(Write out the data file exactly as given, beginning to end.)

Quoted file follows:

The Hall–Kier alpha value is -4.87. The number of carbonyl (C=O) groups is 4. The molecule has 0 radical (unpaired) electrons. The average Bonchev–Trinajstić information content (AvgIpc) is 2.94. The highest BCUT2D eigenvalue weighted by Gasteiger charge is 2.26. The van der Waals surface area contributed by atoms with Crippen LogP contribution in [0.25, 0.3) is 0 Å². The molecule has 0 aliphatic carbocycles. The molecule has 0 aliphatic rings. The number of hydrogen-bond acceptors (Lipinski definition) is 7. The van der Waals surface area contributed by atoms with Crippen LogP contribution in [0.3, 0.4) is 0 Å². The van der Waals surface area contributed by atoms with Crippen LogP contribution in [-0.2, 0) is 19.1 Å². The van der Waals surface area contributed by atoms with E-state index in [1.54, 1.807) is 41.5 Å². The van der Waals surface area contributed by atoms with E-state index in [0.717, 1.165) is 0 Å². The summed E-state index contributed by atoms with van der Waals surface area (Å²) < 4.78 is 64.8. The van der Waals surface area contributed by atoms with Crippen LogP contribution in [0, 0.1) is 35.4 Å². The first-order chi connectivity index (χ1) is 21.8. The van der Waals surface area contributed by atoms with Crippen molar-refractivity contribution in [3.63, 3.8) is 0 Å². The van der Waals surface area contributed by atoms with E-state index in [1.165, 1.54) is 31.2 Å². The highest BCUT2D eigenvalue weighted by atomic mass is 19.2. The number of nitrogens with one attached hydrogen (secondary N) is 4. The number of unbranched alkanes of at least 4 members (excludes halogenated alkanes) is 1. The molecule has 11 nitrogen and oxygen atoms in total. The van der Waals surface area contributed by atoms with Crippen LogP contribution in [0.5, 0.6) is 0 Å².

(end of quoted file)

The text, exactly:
The Hall–Kier alpha value is -4.87. The number of carbonyl (C=O) groups is 4. The molecule has 0 radical (unpaired) electrons. The average Bonchev–Trinajstić information content (AvgIpc) is 2.94. The highest BCUT2D eigenvalue weighted by Gasteiger charge is 2.26. The van der Waals surface area contributed by atoms with Crippen LogP contribution in [0.25, 0.3) is 0 Å². The molecule has 0 aliphatic carbocycles. The molecule has 0 aliphatic rings. The number of hydrogen-bond acceptors (Lipinski definition) is 7. The van der Waals surface area contributed by atoms with Crippen LogP contribution in [0.3, 0.4) is 0 Å². The van der Waals surface area contributed by atoms with Crippen LogP contribution in [-0.2, 0) is 19.1 Å². The van der Waals surface area contributed by atoms with E-state index in [1.54, 1.807) is 41.5 Å². The van der Waals surface area contributed by atoms with E-state index in [0.717, 1.165) is 0 Å². The summed E-state index contributed by atoms with van der Waals surface area (Å²) < 4.78 is 64.8. The van der Waals surface area contributed by atoms with Crippen LogP contribution in [0, 0.1) is 35.4 Å². The first-order chi connectivity index (χ1) is 21.8. The van der Waals surface area contributed by atoms with Crippen molar-refractivity contribution in [3.63, 3.8) is 0 Å². The van der Waals surface area contributed by atoms with E-state index in [1.165, 1.54) is 31.2 Å². The highest BCUT2D eigenvalue weighted by atomic mass is 19.2. The number of nitrogens with one attached hydrogen (secondary N) is 4. The number of unbranched alkanes of at least 4 members (excludes halogenated alkanes) is 1. The molecule has 11 nitrogen and oxygen atoms in total. The van der Waals surface area contributed by atoms with Crippen LogP contribution in [0.5, 0.6) is 0 Å².